The Gospel for this weekend will have a certain appeal to those of us who live in the Diocese of Green Bay. With Lake Michigan, Lake Winnebago and hundreds of other smaller lakes dotting our landscape, we know all about boats. Be it a yacht coming out of Sturgeon Bay, a motor boat skimming across a lake or a canoe being paddled down an inlet, we love going out on a boat. We seek out the sense of calm and relaxation found drifting along on a boat, and we understand the sudden storm at sea that can send a freighter into watery depths.
I remember Sr. Praxedes telling my second grade class about the “barque of Peter.” I was so excited to think that St. Peter had a dog and still recall the disappointment I felt when Sister explained that barque was a fancy word for boat. The boat is a significant image to the Christian Church and has served as a hidden symbol of our faith. During the time when Christians were under persecution, they could gaze upon a cross by looking to a ship’s mast, which took on a cruciform shape. For centuries, the boat has come to represent the church, a place in which we can take refuge when we feel tossed on the sea of despair, worldliness and persecution.
In our time, what is most important to remember is that the church remains a boat; we have not up graded ourselves to a cruise ship. A cruise ship carries passengers who go about doing their own thing, enjoying a variety of dining rooms and a myriad of entertainment. Rather Jesus challenges us to board a boat where we are required to be the crew working together, raising sails, tying knots and pulling oars. On this boat, we eat at a common table and receive from the same bounty of grace. On this boat, we experience moments when the sea is terrifying. And all we can do is trust in God and in each other.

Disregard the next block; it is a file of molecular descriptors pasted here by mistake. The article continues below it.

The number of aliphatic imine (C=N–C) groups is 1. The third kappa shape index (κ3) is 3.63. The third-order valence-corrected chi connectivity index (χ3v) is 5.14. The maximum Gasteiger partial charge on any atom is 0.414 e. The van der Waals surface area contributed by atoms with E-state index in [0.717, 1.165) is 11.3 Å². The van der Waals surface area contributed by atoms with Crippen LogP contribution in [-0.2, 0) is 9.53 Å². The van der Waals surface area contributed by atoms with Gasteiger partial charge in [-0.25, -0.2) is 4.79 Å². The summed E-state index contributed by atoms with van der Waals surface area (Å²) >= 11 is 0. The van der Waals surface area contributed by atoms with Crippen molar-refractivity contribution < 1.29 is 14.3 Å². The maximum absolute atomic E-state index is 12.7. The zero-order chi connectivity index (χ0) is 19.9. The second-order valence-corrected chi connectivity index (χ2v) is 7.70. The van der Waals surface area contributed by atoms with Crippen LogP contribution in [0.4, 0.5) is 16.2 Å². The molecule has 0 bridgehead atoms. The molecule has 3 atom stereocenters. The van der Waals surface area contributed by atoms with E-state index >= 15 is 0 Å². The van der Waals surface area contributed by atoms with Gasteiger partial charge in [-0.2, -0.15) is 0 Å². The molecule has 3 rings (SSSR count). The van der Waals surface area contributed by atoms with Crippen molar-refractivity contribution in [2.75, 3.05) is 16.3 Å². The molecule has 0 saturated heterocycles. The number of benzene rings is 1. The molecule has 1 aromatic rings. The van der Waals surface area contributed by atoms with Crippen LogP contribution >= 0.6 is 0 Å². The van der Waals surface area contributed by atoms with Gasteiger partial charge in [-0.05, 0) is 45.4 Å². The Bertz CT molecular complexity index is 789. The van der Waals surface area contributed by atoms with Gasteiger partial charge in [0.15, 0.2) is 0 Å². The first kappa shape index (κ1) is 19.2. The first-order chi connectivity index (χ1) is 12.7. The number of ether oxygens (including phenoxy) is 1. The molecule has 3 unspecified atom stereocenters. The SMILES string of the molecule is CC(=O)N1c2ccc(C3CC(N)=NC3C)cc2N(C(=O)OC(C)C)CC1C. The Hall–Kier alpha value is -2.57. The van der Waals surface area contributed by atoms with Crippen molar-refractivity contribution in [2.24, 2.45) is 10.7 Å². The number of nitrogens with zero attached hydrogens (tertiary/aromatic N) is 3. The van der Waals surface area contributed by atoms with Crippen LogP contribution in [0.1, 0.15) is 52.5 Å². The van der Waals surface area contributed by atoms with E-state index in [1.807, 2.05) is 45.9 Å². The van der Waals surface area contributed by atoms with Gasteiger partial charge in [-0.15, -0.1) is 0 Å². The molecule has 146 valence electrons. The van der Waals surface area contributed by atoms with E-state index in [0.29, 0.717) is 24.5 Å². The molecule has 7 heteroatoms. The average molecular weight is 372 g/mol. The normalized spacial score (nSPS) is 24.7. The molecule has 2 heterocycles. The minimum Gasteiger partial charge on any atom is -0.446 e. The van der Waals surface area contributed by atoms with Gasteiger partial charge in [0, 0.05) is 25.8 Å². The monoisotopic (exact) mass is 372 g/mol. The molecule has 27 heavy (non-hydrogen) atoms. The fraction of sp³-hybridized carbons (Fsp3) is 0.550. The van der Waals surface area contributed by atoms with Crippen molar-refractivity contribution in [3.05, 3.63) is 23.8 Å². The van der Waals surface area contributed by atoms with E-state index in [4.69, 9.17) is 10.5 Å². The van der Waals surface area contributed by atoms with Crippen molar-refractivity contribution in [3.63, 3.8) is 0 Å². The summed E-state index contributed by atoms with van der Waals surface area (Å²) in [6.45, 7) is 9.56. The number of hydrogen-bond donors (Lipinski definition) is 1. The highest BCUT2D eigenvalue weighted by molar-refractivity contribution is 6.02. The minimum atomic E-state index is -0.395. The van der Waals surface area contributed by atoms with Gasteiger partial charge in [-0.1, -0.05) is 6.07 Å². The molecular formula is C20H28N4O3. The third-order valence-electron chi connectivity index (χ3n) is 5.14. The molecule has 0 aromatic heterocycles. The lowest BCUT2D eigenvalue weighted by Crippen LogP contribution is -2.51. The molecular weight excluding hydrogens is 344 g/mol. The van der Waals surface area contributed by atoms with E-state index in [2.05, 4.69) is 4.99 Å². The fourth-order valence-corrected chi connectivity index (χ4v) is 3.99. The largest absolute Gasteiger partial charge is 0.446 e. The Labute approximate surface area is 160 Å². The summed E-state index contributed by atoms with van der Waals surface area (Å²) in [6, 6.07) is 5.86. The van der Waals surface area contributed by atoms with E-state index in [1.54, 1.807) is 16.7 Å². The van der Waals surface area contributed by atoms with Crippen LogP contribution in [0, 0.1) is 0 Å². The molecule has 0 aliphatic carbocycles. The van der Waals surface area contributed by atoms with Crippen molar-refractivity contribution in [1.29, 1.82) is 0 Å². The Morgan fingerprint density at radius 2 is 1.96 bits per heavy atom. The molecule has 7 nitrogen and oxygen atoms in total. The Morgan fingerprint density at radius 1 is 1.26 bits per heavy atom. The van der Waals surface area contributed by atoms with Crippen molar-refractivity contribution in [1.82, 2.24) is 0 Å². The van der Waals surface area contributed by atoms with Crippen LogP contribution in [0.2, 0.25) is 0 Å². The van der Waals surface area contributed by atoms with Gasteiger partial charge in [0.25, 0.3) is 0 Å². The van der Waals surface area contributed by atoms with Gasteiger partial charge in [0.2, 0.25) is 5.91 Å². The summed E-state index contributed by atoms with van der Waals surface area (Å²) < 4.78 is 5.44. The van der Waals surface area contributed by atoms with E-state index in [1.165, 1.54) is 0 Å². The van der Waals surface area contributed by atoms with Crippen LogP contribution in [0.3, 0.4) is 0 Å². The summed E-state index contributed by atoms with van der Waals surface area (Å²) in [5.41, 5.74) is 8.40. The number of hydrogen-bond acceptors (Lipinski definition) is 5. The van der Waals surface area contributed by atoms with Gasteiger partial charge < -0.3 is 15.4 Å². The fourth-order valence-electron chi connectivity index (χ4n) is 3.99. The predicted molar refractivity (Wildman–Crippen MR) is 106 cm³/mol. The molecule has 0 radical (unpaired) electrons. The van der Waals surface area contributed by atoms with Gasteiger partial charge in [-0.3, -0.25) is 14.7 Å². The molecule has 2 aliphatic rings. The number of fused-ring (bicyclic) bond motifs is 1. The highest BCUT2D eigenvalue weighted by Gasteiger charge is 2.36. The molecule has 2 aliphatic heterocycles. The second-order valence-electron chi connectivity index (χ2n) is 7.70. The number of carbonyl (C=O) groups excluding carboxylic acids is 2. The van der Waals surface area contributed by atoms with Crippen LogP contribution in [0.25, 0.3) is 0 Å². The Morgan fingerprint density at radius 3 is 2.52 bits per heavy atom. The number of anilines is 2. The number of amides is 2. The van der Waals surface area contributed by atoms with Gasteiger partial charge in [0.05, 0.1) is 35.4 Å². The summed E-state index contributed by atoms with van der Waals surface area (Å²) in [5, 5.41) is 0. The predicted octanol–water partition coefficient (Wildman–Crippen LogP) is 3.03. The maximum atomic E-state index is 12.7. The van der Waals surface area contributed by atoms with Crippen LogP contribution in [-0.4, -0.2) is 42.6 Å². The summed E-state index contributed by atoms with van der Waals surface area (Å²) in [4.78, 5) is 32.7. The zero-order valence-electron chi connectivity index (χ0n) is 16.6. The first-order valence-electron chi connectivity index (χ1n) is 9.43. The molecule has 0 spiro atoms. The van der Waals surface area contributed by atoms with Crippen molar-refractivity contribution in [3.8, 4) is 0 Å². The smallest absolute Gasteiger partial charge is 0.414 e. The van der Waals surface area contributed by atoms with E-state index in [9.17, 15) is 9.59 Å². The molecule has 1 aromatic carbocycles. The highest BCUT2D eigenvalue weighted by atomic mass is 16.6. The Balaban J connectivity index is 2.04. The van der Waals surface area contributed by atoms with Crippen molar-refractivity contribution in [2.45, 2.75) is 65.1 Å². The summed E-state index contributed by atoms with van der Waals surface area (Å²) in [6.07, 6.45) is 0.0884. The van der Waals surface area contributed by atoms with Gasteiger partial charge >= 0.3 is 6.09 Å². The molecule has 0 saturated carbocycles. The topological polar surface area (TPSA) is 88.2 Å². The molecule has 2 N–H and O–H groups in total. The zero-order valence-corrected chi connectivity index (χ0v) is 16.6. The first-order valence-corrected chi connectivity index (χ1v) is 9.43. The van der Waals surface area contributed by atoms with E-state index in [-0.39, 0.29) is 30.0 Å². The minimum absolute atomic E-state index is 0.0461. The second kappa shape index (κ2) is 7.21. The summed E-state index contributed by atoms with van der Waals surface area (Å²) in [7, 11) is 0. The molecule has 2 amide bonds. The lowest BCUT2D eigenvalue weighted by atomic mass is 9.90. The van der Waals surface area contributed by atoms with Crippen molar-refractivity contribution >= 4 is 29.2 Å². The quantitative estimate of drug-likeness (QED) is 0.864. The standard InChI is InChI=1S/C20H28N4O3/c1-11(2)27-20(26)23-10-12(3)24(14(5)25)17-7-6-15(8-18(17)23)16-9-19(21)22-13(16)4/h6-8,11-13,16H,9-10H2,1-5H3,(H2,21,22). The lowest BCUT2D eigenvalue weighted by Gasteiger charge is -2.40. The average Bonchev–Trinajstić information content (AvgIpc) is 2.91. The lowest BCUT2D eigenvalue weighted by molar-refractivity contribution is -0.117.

When Pope Benedict XVI gave his final public audience, he made a beautiful reference to the church as boat when stating “I always knew that the Lord is in the barque, that the barque of the church is not mine, not ours, but his — and he will not let her sink.” Pope Francis, speaking at the 200th anniversary of the restoration of the Society of Jesus, challenged us with “… the boat of Peter can be tossed about today. The night and the powers of darkness are always near … row then! Row, be strong, even with the headwind! We row in the service of the church. We row together!”
So indeed, we do row together. Each time we gather in the church we board the boat, the barque of Peter, because we the assembly sit in the nave of the church, the central part of the interior. The word nave finds its origin in the Latin word navis, translated as boat. Here we encounter Jesus, the captain of our ship, who urges us “Be still.” Here we receive Jesus in the Eucharist that we may be strengthened and sustained as we row into the headwind. Here we remember that we are on a journey of faith and that the church in holiness and love of Christ transports the faithful through the seas of this earthly life to our heavenly home. This weekend, “all on board” for the church is a steady vessel that will bring our soul into a final safe harbor.
Zahorik is pastoral associate at Most Blessed Sacrament Parish, Oshkosh.